To secure this note and all other existing and future indebtedness, direct or contingent, the Maker, pursuant to all terms and provisions of a Security Agreement of even date herewith, grants to the bank a security interest in all collateral identified hereon and in all deposits and other property of the Maker now or hereafter held by the bank.
This language makes it clear that all property previously given as collateral, as well as that "identified hereon" (the mortgaged real estate), was pledged as security for the total obligation of the bankrupts to the bank. Under Kentucky law a renewal note, as distinguished from a novation, does not extinguish an existing obligation. White v. Winchester Land Development Corp., 584 S.W.2d 56, 63 (Ky.App.1979). The determination of whether a later note is a renewal of an earlier one or a novation depends on the intent of the parties. Id. After hearing proof, the bankruptcy judge concluded that a novation was not intended in this case. The district court concurred. No basis has been demonstrated for setting this finding aside.
Finally, the trustee asserts that the security agreement is invalid because the description of the collateral is insufficient under Kentucky law. He relies principally upon the decision in Mammoth Cave P.C.A. v. York, 429 S.W.2d 26 (Ky.1968), where it was held that a security agreement which listed "farm equipment" as collateral and stated that it included "replacements of and additions to equipment" was not adequate to perfect a security interest in a subsequently acquired tractor.
The collateral was described in the security agreement before us as follows:
(a) All inventory of the Borrower, now owned or hereafter acquired;
(b) All contract rights of the Borrower, now existing or hereafter arising;
(c) All accounts receivable of the Borrower, now existing or hereafter arising;
(d) All goods, instruments, documents of title, policies and certificates of insurance, securities, chattel paper, deposits, cash or other property owned by the Borrower or in which it has an interest which are now or may hereafter be in the possession of the Bank or as to which the Bank may now or hereafter control possession by documents of title or otherwise;
(e) Proceeds and products of all of the foregoing; (and)
(f) All machinery and equipment, including machinery and equipment which are or will become fixtures, office supplies, furniture, office and store fixtures, raw materials, work in process, and the proceeds and products of all of the foregoing.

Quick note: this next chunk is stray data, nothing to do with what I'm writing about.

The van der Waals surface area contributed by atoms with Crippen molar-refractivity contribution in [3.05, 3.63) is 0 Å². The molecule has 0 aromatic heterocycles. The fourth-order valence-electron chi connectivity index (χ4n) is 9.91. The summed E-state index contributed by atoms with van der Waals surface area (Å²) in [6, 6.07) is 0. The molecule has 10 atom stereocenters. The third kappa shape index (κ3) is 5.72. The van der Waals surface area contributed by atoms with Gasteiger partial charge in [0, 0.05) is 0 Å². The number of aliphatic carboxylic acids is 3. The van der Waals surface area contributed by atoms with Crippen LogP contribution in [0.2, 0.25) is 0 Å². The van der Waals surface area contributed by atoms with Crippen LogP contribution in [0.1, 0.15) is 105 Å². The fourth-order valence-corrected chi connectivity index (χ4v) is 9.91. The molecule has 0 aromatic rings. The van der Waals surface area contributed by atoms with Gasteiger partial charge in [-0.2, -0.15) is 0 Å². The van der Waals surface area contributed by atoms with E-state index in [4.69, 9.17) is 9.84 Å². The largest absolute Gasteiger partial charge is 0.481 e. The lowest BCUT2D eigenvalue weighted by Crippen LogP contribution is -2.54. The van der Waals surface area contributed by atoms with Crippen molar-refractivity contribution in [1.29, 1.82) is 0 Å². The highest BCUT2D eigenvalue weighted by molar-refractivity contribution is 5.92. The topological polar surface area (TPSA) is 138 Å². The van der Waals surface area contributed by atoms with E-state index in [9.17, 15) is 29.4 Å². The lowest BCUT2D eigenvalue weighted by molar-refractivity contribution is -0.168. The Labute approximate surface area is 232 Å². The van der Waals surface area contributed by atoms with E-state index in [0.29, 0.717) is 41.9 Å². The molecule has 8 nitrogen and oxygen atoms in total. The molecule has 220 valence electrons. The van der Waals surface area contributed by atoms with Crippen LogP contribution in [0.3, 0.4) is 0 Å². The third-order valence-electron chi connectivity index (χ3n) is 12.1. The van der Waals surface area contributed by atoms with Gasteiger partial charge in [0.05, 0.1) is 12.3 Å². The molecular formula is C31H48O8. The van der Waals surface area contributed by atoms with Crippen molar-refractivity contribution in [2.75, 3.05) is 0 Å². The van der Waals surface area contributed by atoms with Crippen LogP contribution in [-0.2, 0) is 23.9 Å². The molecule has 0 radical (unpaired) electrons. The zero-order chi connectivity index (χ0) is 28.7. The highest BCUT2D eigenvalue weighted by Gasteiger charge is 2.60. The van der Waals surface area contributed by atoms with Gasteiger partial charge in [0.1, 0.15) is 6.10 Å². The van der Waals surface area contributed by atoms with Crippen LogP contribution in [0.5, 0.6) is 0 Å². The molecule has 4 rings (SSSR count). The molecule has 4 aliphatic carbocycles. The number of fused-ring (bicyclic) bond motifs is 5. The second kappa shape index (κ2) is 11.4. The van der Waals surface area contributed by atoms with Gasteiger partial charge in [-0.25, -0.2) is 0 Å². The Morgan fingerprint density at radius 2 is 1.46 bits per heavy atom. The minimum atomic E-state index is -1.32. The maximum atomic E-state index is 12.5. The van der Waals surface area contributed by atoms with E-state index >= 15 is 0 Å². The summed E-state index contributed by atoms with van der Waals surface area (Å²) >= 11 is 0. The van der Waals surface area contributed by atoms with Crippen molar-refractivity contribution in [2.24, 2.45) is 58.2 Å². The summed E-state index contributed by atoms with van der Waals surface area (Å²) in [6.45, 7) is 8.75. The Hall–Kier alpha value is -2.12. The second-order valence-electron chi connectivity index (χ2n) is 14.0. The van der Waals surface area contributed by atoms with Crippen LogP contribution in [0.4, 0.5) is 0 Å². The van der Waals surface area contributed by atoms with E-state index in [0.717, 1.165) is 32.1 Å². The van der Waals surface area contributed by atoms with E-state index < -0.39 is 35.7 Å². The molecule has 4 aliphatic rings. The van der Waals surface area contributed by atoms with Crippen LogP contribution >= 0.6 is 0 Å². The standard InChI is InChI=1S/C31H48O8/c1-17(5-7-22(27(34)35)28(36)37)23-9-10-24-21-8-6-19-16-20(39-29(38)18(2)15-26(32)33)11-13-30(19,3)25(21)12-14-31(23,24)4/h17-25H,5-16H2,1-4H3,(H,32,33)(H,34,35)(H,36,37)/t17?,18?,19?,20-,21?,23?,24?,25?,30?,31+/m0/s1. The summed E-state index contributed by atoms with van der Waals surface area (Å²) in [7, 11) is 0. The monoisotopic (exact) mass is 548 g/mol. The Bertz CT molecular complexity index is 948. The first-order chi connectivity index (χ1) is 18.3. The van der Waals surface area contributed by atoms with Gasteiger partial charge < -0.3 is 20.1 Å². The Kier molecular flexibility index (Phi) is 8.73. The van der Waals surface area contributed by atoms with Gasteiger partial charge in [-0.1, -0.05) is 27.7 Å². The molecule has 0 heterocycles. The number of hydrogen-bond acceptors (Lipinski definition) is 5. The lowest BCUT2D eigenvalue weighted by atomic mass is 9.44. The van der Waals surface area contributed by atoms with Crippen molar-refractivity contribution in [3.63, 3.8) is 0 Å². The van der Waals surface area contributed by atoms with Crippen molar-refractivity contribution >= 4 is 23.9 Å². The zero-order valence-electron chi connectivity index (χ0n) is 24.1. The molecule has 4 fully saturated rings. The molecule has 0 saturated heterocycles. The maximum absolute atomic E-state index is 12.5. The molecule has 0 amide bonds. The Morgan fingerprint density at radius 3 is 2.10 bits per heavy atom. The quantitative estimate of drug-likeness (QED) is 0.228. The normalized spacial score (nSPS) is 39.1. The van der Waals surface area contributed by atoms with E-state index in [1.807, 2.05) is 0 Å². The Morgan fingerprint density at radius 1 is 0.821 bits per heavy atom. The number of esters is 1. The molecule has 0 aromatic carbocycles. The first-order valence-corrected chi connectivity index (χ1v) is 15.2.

K.R.S. § 355.9-110 provides that any description of property is sufficient "whether or not it is specific if it reasonably identifies what is described." Construing this requirement in a case where the adequacy of the description of collateral was challenged, Chief Judge Charles M. Allen wrote in American Plating & Mfg. Co. v. Liberty National Bank & Trust Co., 468 F. Supp. 103, 105 (W.D. Ky. 1979)
We believe that since the financial statement does accurately describe the type of collateral which the creditor was holding, and since it is obvious from the description set out in the statement that the debtor was an on-going business whose various types of assets were being used as security, this was sufficient to suggest inquiries or means of identification which, if pursued, would disclose the property which was secured. (citation omitted).
In his opinion Judge Allen distinguished Mammoth Cave P. C. A. v. York, supra, and a case decided by the district court in which the description of collateral was found to be inadequate. In Re Anselm, 344 F. Supp. 544 (W.D. Ky. 1972).
We believe Mammoth Cave P. C. A. v. York is distinguishable from the present case. Here the borrower was a going business, shown in the security agreement and the recorded financing statement as "Charles O. Cooley, Jr. DBA Cooley's Lawn Service." The listing of collateral, described by categories, included all the usual assets of a going business. It would be contrary to the purpose of the UCC to hold that lawn tending equipment of this borrower was not sufficiently described by the language used in the security agreement.
The judgment of the district court is affirmed.